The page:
Jesus Film Project

347 New Christians in Madagascar

Alex Sibley August 17, 2015

During Southwestern Baptist Theological Seminary’s mission trip to Madagascar this year, the team saw 347 professions of faith, 502 people show a keen interest in exploring Christianity further, and 30 local pastors and church leaders receive in-depth ministerial training. In total, the mission team shared the Gospel with more than 2,000 people.

Southwestern has been sending teams to Madagascar since 2012, when President Paige Patterson accepted IMB President Tom Elliff’s call to embrace an unreached, unengaged people group.

Southwestern adopted the Antandroy people of Madagascar, and this year marked the seminary’s fourth mission trip to this East African country. As in years past, the team’s efforts this year comprised both one-on-one evangelism as well as mass evangelism, which included preaching, storytelling, and showing the “Jesus” film.

One such mass evangelism experience took place among the extended family of one of the Southwestern team’s translators. Interestingly, though, the experience was not part of the team’s original plan.

The team had intended to visit another location but was prevented from doing so. Although this was initially viewed as a disappointment, the team soon realized that this was actually God’s appointment.

The team went instead to the village of one of their translators and engaged in storytelling evangelism. The translator’s extended family gathered to listen, and 22 of them made professions of faith.

As Keith Eitel, dean of Southwestern’s Roy Fish School of Evangelism and Missions summarizes, “What we thought was a disappointing change became what God was really planning.”

One of the mission team’s ministries unique to this year was an effort to train local Antandroy leaders. The IMB missionaries in the area with whom Southwestern has partnered, Adam and Suzie Hailes, are tasked with facilitating the growth of local clusters of believers into churches.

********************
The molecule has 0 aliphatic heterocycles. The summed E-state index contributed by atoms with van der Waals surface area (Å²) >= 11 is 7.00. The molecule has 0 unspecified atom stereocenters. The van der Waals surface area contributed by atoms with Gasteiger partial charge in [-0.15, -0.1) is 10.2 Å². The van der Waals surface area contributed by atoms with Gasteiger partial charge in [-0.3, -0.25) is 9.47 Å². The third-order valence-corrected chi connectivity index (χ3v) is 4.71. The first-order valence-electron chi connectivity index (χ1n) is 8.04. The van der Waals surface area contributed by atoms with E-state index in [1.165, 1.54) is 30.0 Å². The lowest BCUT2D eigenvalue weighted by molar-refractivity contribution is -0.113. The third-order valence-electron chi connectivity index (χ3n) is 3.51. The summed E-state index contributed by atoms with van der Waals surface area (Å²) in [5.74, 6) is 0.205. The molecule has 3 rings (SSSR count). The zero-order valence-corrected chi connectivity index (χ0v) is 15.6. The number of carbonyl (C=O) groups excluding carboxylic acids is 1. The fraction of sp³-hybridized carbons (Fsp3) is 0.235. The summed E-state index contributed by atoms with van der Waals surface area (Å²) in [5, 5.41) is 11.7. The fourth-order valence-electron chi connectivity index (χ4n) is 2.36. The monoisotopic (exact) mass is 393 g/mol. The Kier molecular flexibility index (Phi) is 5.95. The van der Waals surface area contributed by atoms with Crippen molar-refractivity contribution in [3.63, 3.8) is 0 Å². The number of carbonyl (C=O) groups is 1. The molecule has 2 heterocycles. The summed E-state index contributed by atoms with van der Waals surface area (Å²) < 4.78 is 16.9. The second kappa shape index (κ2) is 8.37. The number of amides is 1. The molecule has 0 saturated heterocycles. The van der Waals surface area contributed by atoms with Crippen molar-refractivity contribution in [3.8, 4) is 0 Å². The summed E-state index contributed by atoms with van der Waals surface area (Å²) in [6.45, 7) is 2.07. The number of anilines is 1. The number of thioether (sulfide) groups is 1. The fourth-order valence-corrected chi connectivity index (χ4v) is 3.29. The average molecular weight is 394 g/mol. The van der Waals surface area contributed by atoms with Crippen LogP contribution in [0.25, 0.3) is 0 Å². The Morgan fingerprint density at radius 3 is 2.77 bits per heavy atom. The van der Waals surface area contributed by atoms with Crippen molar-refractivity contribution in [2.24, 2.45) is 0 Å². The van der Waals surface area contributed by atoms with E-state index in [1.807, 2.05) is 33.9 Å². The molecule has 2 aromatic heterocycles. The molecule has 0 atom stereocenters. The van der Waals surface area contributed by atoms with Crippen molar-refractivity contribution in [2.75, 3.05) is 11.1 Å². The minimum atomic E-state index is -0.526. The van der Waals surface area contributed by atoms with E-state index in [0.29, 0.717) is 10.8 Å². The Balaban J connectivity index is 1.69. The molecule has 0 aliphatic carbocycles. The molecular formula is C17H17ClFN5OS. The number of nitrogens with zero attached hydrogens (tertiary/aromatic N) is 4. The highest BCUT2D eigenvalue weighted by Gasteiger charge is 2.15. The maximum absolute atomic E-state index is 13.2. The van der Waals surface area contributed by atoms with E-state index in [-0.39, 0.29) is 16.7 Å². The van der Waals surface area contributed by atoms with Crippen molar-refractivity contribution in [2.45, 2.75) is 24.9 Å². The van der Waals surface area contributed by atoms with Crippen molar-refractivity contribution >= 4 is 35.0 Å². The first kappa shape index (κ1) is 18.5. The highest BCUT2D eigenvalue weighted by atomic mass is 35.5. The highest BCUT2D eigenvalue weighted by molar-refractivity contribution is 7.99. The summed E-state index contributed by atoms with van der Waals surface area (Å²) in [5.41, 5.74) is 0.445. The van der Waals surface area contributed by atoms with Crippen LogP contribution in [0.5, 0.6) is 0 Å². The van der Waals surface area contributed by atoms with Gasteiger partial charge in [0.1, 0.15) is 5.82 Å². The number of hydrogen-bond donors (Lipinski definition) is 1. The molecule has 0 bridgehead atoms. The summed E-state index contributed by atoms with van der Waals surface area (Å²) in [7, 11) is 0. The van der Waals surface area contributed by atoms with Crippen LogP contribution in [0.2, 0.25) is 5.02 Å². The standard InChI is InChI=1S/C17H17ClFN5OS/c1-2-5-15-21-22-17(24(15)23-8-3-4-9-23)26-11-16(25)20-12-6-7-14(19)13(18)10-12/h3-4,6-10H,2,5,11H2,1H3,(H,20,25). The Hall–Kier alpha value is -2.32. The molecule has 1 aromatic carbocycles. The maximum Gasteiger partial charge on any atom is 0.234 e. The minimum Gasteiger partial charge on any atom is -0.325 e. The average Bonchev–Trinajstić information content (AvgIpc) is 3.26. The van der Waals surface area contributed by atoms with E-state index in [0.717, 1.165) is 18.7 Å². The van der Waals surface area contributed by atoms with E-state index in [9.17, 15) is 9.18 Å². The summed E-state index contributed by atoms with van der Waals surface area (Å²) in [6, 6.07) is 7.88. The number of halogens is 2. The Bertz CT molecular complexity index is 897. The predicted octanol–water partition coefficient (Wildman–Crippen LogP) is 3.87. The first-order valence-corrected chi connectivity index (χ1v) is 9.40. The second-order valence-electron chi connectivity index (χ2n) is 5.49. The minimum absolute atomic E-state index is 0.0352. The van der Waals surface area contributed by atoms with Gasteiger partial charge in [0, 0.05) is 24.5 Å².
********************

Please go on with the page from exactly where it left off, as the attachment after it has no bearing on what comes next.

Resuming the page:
Eitel says this is accomplished by investing in the leaders who are surfacing in these cluster groups. Eitel, as well as Assistant Professor of Missions and Islamic Studies Dean Sieberhagen, assisted the Haileses’ efforts by leading a small pastor’s conference.

Master of Divinity student Nirintsoa Mamitiana, who is an Antandroy, says he was privileged to translate for Eitel during the conference. He says these leaders were challenged to filter their culture and tradition through the Bible, not the other way around.

They were asked what they would like to see more: Antandroy Christians or Christian Antandroy. In other words, they were asked what aspects of Antandroy culture must be given up in order to live according to Scripture.

“One person said that his family had been looking down on him because his daughter passed away, and his family wanted him to bring a cow to be sacrificed to take the curse out of his life,” Mamitiana recalls. “But as a Christian, he said he didn’t want anything to do with that [cultural practice] anymore. After discussing with his family, he decided that he would still bring the cow, but not to sacrifice it; he wants that cow to be alive so that whoever sees it will be reminded of the life that Jesus has given his daughter.”

Following the conference, the Southwestern team watched as these church leaders baptized 22 new believers. Mamitiana recalls, “It was really amazing seeing all of them coming out of the water, rejoicing and screaming ‘hallelujah.’”

Mamitiana says he has not previously seen as much hunger for truth and for God as he saw in his fellow Antandroy this year. “The people were open to the Gospel,” he says. “They were very receptive and eager to know more about God. I loved seeing people taking a stand, saying that they want to live for Jesus alone and willing to leave tradition and witchdoctors.”

He adds that he is excited about the future of his people and looks forward to returning to Madagascar after completing his studies at Southwestern in order to establish a Bible college and perhaps, one day, even a seminary.

“The future is bright, and this gives me motivation to work hard and finish well my study here,” Mamatiana says. “Thank you, Southwestern, for adopting my tribe and for all the investment that you are doing there. I look forward to going with next year’s team.”

“We’re stunned and surprised as God blesses beyond even what we could have imagined,” says Eitel. “So that’s probably the most eternally significant kind of blessing – to be able to see God call people to Himself.”

Original article from Southwestern Baptist Theological Seminary. Used with permission.

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